Government spending on military comprises 40% of the global total, or $5.7 trillion in constant purchasing power parity (PPP).
|Type of economic impact||Share of total|
|Internal security expenditure||31.7%|
|Private security expenditure||5.8%|
Naturally, the types of violence costs vary by region, and the most noticeable difference is in military expenditure. It represents 59% of Middle East and North Africa’s violence costs—but only 8% for Central America and the Caribbean.
Interestingly, the Middle East and North Africa boast the lowest levels of violent crime, homicide, and suicide, representing only 4% of the total, compared to South America’s 45%.
Keeping the Peace
Despite today’s chart painting a picture of the world as a dangerous place, it is worth noting that there are two sides to this story.
Of the 163 countries ranked in the index, 86 countries improved their peace score in the last year, with Iceland retaining its number one position for over a decade. In fact, the country has not had any gun murders since the Global Peace Index began in 2007.
Is the recent drop in costs of violence a sign that we are moving towards a more peaceful planet, or just a blip on the radar?
Ranked: The 20 Easiest Countries for Doing Business
Entrepreneurship is challenging at the best of times. Here are the countries where at least starting a new business is easy to do.
Ranked: The 20 Easiest Countries for Doing Business
Contrary to popular belief, the hardest part about running a business may not be finding customers, it’s getting one started.
Depending on the public policies and application processes of your country, you might struggle or succeed in opening and operating a business.
If you live in New Zealand, for example, you can get a new enterprise up and running in half a day. If you live in Luxembourg or Argentina, however, it’s a different story─with the process sometimes taking over a year.
Today’s chart uses data from the World Bank’s annual Doing Business 2020 report, which delves into the ease of doing business in countries around the world.
Measuring the Ease of Doing Business
Now in its 17th year, the Doing Business (DB) report measures how easy it is for someone to start and run a company in an economy, using 12 key factors throughout a business lifecycle:
- Starting a business
- Employing workers
- Dealing with construction permits
- Getting electricity
- Registering property
- Getting credit
- Protecting minority investors
- Paying taxes
- Trading across borders
- Contracting with the government
- Enforcing contracts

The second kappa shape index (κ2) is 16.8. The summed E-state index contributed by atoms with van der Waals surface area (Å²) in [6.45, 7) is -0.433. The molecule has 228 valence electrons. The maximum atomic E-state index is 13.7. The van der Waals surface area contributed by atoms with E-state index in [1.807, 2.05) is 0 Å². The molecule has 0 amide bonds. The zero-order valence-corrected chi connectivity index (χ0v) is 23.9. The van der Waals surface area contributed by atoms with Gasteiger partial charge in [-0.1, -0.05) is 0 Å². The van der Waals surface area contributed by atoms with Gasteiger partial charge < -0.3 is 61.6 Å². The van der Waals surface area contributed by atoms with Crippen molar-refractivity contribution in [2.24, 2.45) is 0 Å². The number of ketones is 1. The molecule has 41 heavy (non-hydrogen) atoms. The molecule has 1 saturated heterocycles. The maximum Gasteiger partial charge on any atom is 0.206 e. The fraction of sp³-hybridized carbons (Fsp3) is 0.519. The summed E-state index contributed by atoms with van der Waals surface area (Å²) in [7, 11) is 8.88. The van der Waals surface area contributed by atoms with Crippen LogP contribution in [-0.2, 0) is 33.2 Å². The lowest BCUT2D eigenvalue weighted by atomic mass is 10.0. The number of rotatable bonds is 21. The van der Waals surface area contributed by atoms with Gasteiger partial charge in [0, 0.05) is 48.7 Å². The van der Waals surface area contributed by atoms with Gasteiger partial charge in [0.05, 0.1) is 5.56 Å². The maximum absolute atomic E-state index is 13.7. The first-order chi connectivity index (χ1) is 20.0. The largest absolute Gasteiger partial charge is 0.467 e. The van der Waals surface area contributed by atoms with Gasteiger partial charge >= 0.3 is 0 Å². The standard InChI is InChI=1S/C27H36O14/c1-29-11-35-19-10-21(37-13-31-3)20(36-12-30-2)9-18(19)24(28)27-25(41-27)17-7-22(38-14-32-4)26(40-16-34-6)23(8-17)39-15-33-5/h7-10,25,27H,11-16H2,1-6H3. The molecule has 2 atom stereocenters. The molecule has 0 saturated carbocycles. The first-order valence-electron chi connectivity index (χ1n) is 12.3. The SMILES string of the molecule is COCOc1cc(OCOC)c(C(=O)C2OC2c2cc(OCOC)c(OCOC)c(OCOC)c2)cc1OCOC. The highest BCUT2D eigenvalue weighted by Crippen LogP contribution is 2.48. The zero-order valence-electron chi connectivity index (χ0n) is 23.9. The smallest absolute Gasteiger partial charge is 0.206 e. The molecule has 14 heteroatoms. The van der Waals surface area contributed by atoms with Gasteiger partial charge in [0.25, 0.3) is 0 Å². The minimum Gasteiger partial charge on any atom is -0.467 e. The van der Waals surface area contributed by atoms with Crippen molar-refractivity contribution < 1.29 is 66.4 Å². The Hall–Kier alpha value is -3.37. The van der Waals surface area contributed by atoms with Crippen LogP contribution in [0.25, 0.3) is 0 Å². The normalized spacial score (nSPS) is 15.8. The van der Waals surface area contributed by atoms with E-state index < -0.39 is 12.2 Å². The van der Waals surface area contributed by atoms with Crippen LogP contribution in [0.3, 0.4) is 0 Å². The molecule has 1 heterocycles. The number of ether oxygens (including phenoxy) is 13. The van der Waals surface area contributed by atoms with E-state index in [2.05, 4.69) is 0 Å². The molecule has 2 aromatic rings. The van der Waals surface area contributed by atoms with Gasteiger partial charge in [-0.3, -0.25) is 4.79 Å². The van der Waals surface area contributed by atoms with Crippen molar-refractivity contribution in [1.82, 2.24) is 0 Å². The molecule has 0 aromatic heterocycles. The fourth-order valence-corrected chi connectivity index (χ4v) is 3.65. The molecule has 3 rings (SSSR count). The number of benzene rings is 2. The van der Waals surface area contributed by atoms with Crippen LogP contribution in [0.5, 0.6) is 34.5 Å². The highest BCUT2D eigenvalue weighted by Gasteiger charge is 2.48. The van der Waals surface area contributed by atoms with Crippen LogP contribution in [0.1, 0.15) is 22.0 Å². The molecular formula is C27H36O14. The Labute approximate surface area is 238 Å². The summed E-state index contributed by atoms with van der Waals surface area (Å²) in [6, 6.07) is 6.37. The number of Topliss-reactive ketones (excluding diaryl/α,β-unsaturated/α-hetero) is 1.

- Resolving insolvency
Of the 190 countries reviewed last year, only 115 made it easier for entrepreneurs to do business.
Note to readers: this year’s DB score did not factor in Employing Workers or Contracting with the Government when ranking economies.
Top 20 Easiest Countries to Run a Business
|#1||🇳🇿 New Zealand||86.8|
|#3||🇭🇰 Hong Kong||85.3|
|#5||🇰🇷 South Korea||84|
|#6||🇺🇸 United States||84|
|#8||🇬🇧 United Kingdom||83.5|
|#16||🇦🇪 United Arab Emirates||80.9|
|#17||🇲🇰 North Macedonia||80.7|
In the top spot for the fourth year in a row, New Zealand only requires half a day to start a business. Singapore also stands out for having the shortest timeframe when it comes to paying business taxes and enforcing business contracts.
Only two African nations─Rwanda and Mauritius─are listed in the top 50 countries, with Mauritius being the only one to crack the top 20 list.
Latin American economies are noticeably missing from the rankings, as many countries in this region are fraught with bureaucracy and prolonged processes.
Most Improved Scores
Several developed and developing economies made significant strides in 2019 to implement reforms that opened doors for new business owners.
The Doing Business 2020 report shows that the cost of starting a business has fallen over time, particularly in developing economies.
Top 10 Most Improved Economies, 2018-2019
Saudi Arabia made the greatest improvement overall, adding 7.7 points to its score.
Bahrain also made improvements over the most number of factors (9). While Jordan showed improvement in the fewest factors (3), it showed the second highest jump in DB Score.
Gains Among Low-Income Countries
The DB 2020 study also shows that developing economies are making progress: it’s now cheaper than ever before to run a business in developing economies.
However, a significant disparity still remains when we consider the difference in business costs between high-income and low-income economies.
An entrepreneur starting a company in a low-income economy will spend about 50% of per capita income (PCI) to launch a venture, whereas an entrepreneur in a high-income economy spends only 4% PCI to accomplish the same task.
Put another way, entrepreneurs located in the bottom 50 economies spend an average six times more to open a new company as those in a high-income economy.
Entrepreneurship and Economic Growth
Generally, more entrepreneurs will enter a market where they can easily conduct business─adding more value to local economies.
While the rankings clearly illustrate the link between ease of doing business and economic growth, there are still significant barriers in place that not only deter entrepreneurship but also inhibit a relatively simple strategy for growth.